Boltanski is aware that the parallel he has set up between genre fiction and sociology is not an entirely flattering one. “Like detective fiction, and perhaps especially like spy fiction, sociology constantly tests the reality of reality, or, to put it another way, it challenges apparent reality and seeks to reach a reality that is more hidden, more profound and more real,” he writes. Given this structural similarity, it is relatively easy for skeptics to condemn the entire discipline of sociology as a haven for paranoid fanaticism. In a bravura piece of intellectual genealogy called “The Endless Inquiries of Paranoids,” Boltanski traces the development of the term “paranoia” in the social sciences, demonstrating that, while sociologists and psychologists have long used “paranoia” as an explanatory term in their conceptual arsenal, they have also frequently been accused of indulging or reflecting it in their own work. “The fantasy of the conspiracy, the idea that an evil will is responsible for everything that happens in the social world, haunts critical social thought,” Bourdieu once wrote, and the latter half of Mysteries & Conspiracies can be read as a diligent gloss on that maxim.
It is in the realm of politics, of course, that accusations of conspiracy and paranoia are most widespread, and most effective: “It would be hard to find an area today, on the margins of political life properly speaking, in which intersecting accusations of conspiracy, conspiracy theory or paranoia are not exchanged,” Boltanski observes. You’re paranoid is a way to win an argument while simultaneously positioning your opponent outside reasonable civilized discourse: in a sense, outside “reality” itself. You’re not only wrong, the critic of paranoia says, there’s no use even talking to people like you.
In Boltanski, this is a distinctively liberal style of argument. He deals at length with Richard Hofstadter’s The Paranoid Style in American Politics (1944), a canonical work of midcentury American liberalism that, he argues, did much to stigmatize all political ideas not comfortably directed toward centrist consensus as “conspiracy theories.” In a celebrated passage that Boltanski quotes, Hofstadter writes of “ex-Communists who have moved rapidly, though not without anguish, from the paranoid left to the paranoid right, clinging all the while to the fundamentally Manichean psychology that underlies both.” Thus Hofstadter, Boltanski points out, establishes “the ‘paranoid style’ . . . [as] a universal model of political pathologies.” Yet “what is problematic about Hofstadter’s analyses,” he goes on to note, “is the solidity of the position from which they are developed and whether the perspective implied in that position is external, one of overview . . . or whether it is simply one point of view among others, itself also associated with traditions, interests, and prejudices.” Is “paranoia” an objective quality related to the divergence between individual suspicions and ascertainable facts, or is it simply a name you call the people whose beliefs are farthest from your own? Liberals like Hofstadter have no interest in answering this question: to do so is, quite literally, not in their interest. But this, according to Boltanski, means that they are incapable of founding a truly sociological theory of paranoia. It’s easy to dismiss those to the extreme right and left of your own position, but it shouldn’t be mistaken for a scientific, or even a historical, insight.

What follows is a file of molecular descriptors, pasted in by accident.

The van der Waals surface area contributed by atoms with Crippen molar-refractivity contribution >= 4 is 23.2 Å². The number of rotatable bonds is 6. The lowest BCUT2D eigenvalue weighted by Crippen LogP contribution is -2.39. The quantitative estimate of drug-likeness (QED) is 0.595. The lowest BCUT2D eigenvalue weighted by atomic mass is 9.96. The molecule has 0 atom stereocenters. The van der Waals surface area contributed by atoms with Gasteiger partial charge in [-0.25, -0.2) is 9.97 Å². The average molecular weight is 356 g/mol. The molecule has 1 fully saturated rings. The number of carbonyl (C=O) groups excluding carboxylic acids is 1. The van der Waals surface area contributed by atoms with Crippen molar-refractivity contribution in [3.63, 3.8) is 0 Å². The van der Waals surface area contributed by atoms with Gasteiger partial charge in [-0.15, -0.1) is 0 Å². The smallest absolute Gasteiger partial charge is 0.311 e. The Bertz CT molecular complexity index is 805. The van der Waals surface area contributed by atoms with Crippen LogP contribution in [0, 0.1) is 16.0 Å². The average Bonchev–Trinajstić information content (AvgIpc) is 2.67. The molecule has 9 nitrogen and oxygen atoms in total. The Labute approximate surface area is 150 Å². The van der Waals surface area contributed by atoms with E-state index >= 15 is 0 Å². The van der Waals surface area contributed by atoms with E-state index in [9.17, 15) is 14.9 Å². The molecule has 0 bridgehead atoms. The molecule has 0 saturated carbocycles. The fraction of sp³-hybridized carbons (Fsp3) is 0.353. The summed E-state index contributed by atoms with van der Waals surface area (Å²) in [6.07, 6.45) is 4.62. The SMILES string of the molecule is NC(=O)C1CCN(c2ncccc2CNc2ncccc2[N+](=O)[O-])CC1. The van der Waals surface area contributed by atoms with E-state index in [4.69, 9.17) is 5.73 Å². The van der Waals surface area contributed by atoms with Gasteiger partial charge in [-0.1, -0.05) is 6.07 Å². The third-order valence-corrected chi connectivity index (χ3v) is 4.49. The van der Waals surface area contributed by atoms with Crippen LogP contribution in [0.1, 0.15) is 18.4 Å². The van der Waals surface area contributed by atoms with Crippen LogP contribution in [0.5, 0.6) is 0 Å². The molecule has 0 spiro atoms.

One hopes that all of this is a preamble to some future Boltanski book that will treat the history of liberalism head on. This isn’t at all unlikely, nor would it be the first time a Boltanski book contained the seeds of the next. For someone so obsessed with categorization and schematization, Boltanski has a tendency to let the ideas in his books bleed into the margins: there are dozens of pages in Mysteries & Conspiracies that have nothing at all to do with detective fiction but bear on themes addressed explicitly in previous works like On Justification, The New Spirit of Capitalism, Distant Suffering, and On Critique.
Insofar as Mysteries & Conspiracies has a guiding thread, it’s not crime stories but critical sociology, embodied in the iconic figure of Bourdieu, and those who would like to dismantle or dismiss it. “The sociologist will be reproached for taking an imaginary entity—such as ‘the ruling class’—as his target, and for doing so out of a personal passion associated with political causes,” he warns. “He may even be accused of producing an equivalent . . . of the conspiracy theories that nourish the resentment of ‘losers,’ the envious and the insane.” Sociologists are always in danger of being seen as paranoids, all the more so when they oppose powerful vested interests; on this point, despite their myriad differences, Boltanski and Bourdieu agree.
In Mysteries & Conspiracies, as in his other recent books, like On Critique, we see Boltanski returning to the project of critical sociology that he and his contemporaries have done so much to call into question. How can one move beyond the endless, debilitating suspicions of a Bourdieu without settling for ratifying the liberal consensus of a Hofstadter? Boltanski himself still seems to be struggling toward an answer.
The mystery Boltanski wants to solve, ultimately, is the mystery of sociology. What is this suspicious science for? What does it allow us to know? How can it be practiced, not only responsibly but effectively? “Sociology is not a detective story,” he insists, “still less a spy story, even if it sometimes tries to solve mysteries and even if it finds itself confronting the question of conspiracy.” Okay, fine. But what is it? Mysteries & Conspiracies doesn’t solve the enigma; it doesn’t even come close. But it does add a valuable new chapter to the story that Boltanski is writing, one that may yet end in any number of surprising ways. It confirms, yet again, that he is heir to a tradition that he is intelligent enough to realize is in decline, and committed enough to care about revitalizing.